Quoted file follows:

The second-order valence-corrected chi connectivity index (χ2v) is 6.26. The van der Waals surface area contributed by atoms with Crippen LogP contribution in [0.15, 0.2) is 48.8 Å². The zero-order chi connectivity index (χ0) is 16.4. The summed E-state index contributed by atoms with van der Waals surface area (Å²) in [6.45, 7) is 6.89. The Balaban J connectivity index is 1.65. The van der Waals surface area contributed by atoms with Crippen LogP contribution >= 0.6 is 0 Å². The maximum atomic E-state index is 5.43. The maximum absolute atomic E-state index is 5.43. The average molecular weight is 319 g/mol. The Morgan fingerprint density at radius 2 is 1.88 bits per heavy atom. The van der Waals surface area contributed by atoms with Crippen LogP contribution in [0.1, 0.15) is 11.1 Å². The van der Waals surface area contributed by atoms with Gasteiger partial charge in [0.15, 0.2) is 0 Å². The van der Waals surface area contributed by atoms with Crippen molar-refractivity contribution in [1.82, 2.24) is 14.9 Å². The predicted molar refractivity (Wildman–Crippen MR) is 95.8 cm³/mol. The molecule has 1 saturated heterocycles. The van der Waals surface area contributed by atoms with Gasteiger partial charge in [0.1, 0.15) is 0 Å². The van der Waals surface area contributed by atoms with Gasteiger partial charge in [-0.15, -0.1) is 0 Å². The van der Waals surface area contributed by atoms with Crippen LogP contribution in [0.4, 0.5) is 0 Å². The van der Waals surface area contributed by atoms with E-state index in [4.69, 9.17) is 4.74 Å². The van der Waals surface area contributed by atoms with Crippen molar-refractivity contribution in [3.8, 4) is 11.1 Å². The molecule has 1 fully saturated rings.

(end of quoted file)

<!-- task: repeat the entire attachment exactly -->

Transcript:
The second-order valence-corrected chi connectivity index (χ2v) is 6.26. The van der Waals surface area contributed by atoms with Crippen LogP contribution in [0.15, 0.2) is 48.8 Å². The zero-order chi connectivity index (χ0) is 16.4. The summed E-state index contributed by atoms with van der Waals surface area (Å²) in [6.45, 7) is 6.89. The Balaban J connectivity index is 1.65. The van der Waals surface area contributed by atoms with Crippen LogP contribution >= 0.6 is 0 Å². The maximum atomic E-state index is 5.43. The maximum absolute atomic E-state index is 5.43. The average molecular weight is 319 g/mol. The Morgan fingerprint density at radius 2 is 1.88 bits per heavy atom. The van der Waals surface area contributed by atoms with Crippen LogP contribution in [0.1, 0.15) is 11.1 Å². The van der Waals surface area contributed by atoms with Gasteiger partial charge in [0.15, 0.2) is 0 Å². The van der Waals surface area contributed by atoms with Crippen molar-refractivity contribution in [1.82, 2.24) is 14.9 Å². The predicted molar refractivity (Wildman–Crippen MR) is 95.8 cm³/mol. The molecule has 1 saturated heterocycles. The van der Waals surface area contributed by atoms with Gasteiger partial charge in [0.1, 0.15) is 0 Å². The van der Waals surface area contributed by atoms with Gasteiger partial charge in [-0.15, -0.1) is 0 Å². The van der Waals surface area contributed by atoms with Crippen LogP contribution in [0.4, 0.5) is 0 Å². The van der Waals surface area contributed by atoms with E-state index in [4.69, 9.17) is 4.74 Å². The van der Waals surface area contributed by atoms with Crippen molar-refractivity contribution in [3.8, 4) is 11.1 Å². The molecule has 1 fully saturated rings.